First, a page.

The Association for the Accreditation of Human Research Protection Programs, Inc., recently awarded Ochsner Clinic Foundation with a three-year accreditation, widely considered to be the gold standard for protection of human participants involved in research. Nearly 300 clinical research trials are being conducted at Ochsner facilities in Southeast Louisiana; this accreditation is granted to research institutions for meeting safeguards required by the U.S. government.
“AAHRPP accreditation provides independent authentication that the human subject research protection program at Ochsner maintains the highest possible standards,” said Sohail Rao, M.D., M.A., D.Phil., System Vice President for Research – Ochsner Health System, in a recent press release. “It also provides an assurance of quality, improves efficiency and effectiveness, gives Ochsner and its investigators a competitive edge and reaffirms public trust and confidence.”
Louisiana State University telemedicine is designed to give patients in rural Louisiana access to quality subspecialty care, removing the obstacles of the time and cost to travel to major medical hubs in New Orleans and Baton Rouge. LSU sub-specialists in the city are using “telemedicine” technology to serve patients in remote locations who otherwise may not receive the care they require in a timely manner, according to Dr. Juzar Ali, Medical Director of the Interim LSU Public Hospital. Telemedicine heart failure and mental health services first took root two years ago, and since November of last year, Lallie Kemp Regional Medical Center patients in Independence, La., have been able to directly communicate with LSU doctors in New Orleans and Baton Rouge. Ten LSU doctors in New Orleans are the primary telemed service providers, offering 36 hours of clinic a week for Lallie Kemp, with an additional 14 LSU physicians available for service.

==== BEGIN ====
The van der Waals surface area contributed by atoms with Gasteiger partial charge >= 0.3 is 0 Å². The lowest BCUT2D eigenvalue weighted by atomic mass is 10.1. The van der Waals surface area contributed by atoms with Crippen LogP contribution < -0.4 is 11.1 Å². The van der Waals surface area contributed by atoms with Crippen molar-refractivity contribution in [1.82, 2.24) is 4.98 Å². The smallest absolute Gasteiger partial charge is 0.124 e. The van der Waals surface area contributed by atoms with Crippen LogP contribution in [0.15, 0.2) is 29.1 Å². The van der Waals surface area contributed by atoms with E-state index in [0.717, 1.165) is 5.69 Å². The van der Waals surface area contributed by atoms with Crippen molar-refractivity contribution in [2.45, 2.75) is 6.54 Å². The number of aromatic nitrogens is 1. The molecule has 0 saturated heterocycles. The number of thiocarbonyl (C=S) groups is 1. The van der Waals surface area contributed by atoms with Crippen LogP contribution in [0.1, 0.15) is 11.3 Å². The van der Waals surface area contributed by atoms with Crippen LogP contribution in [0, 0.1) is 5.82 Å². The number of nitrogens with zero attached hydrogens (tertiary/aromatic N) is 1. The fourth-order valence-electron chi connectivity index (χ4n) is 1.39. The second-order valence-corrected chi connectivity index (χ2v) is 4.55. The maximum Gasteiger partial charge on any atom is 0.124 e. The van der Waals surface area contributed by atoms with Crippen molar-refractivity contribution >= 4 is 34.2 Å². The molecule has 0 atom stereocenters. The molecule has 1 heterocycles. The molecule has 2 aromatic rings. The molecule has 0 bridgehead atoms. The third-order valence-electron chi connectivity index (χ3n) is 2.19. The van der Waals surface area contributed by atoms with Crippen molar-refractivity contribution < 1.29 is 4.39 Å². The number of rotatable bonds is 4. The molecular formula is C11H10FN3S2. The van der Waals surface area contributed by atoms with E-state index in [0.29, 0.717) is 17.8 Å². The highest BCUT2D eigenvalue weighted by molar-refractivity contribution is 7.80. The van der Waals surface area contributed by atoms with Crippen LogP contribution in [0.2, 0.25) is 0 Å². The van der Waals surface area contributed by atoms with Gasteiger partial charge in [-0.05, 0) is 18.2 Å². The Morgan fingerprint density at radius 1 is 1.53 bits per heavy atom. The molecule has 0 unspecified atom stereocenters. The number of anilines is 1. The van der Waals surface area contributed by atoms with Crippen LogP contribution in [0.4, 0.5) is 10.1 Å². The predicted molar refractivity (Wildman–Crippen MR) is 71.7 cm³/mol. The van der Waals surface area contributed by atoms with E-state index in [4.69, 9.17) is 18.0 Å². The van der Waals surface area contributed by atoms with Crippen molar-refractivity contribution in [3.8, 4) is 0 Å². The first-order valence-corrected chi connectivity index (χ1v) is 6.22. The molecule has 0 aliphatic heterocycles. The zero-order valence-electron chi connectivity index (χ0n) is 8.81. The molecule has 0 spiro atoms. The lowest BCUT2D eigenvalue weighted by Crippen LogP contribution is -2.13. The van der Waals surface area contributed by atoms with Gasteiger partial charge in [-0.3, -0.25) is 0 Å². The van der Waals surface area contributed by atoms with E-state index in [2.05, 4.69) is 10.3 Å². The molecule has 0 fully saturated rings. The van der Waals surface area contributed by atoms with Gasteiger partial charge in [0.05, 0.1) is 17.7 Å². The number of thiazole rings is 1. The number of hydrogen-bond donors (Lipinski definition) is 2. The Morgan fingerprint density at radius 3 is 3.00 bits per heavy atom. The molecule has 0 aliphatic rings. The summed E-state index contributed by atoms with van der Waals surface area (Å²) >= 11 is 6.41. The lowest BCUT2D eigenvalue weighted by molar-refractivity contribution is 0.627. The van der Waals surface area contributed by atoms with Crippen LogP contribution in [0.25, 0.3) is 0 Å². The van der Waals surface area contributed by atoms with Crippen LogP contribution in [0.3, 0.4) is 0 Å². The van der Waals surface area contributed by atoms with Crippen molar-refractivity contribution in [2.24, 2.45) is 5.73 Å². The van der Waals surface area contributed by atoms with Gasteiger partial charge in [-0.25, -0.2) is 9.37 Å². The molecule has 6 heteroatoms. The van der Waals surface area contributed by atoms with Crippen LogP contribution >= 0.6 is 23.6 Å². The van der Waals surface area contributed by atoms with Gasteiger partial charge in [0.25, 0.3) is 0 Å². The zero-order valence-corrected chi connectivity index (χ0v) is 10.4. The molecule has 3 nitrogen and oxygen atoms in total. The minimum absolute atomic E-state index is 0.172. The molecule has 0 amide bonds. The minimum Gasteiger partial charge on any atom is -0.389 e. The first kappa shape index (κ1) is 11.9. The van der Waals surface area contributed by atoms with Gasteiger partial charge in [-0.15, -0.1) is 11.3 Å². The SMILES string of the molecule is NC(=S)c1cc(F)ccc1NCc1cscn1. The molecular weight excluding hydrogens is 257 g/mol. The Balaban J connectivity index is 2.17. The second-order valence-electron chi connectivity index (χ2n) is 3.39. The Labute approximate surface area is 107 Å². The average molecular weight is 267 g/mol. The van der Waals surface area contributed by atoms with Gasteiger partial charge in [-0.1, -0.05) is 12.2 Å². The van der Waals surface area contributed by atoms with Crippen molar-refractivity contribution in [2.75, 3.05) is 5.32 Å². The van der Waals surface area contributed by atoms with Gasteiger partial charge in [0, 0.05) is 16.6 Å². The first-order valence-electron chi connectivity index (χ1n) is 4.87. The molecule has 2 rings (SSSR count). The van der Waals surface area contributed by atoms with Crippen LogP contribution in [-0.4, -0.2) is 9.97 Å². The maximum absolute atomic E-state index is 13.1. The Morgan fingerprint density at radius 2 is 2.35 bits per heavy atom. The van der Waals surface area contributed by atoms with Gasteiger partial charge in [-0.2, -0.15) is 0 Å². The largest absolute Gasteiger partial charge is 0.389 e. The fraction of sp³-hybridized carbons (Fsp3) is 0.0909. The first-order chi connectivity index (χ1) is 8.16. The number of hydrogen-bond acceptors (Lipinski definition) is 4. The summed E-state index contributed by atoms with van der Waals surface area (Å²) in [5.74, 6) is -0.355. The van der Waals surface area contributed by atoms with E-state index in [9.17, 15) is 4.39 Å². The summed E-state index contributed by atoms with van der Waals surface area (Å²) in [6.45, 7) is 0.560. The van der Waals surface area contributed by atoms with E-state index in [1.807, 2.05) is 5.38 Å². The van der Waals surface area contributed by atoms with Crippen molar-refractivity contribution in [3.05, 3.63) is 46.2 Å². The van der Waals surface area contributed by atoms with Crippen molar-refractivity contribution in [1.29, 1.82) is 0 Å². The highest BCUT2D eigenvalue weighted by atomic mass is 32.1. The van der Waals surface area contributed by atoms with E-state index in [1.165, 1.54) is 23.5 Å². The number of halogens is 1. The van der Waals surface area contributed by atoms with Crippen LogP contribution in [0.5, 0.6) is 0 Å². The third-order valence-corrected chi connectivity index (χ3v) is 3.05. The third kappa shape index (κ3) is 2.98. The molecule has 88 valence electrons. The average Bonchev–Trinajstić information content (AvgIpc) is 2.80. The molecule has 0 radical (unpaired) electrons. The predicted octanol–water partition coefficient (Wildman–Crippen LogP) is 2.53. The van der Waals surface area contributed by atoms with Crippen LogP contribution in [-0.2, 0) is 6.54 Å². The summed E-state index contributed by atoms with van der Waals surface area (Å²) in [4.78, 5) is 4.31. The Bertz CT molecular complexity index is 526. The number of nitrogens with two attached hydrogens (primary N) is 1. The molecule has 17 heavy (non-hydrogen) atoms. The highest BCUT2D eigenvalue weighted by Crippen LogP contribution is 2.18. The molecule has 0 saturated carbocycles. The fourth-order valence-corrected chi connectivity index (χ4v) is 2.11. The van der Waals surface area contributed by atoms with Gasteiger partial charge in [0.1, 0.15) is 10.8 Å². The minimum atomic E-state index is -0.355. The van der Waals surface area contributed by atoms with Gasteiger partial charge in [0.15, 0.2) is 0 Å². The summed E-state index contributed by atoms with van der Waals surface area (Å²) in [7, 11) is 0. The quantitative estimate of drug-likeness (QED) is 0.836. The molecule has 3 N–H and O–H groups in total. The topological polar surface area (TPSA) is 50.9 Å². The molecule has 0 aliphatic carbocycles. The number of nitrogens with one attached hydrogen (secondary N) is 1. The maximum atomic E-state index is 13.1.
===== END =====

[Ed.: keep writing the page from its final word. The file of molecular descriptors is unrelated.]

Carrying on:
Thanks to a generous donation from the Brees Dream Foundation, Ochsner Medical Center is among the first hospitals in the country to offer a free webcam service in both the Neonatal Intensive Care Unit and the Labor and Delivery unit. The service allows those with a hospital-issued username and password to watch a continuous real-time video stream of their infant. The live feeds are used on a secure Internet line that is designed to preclude recording by a parent or the hospital.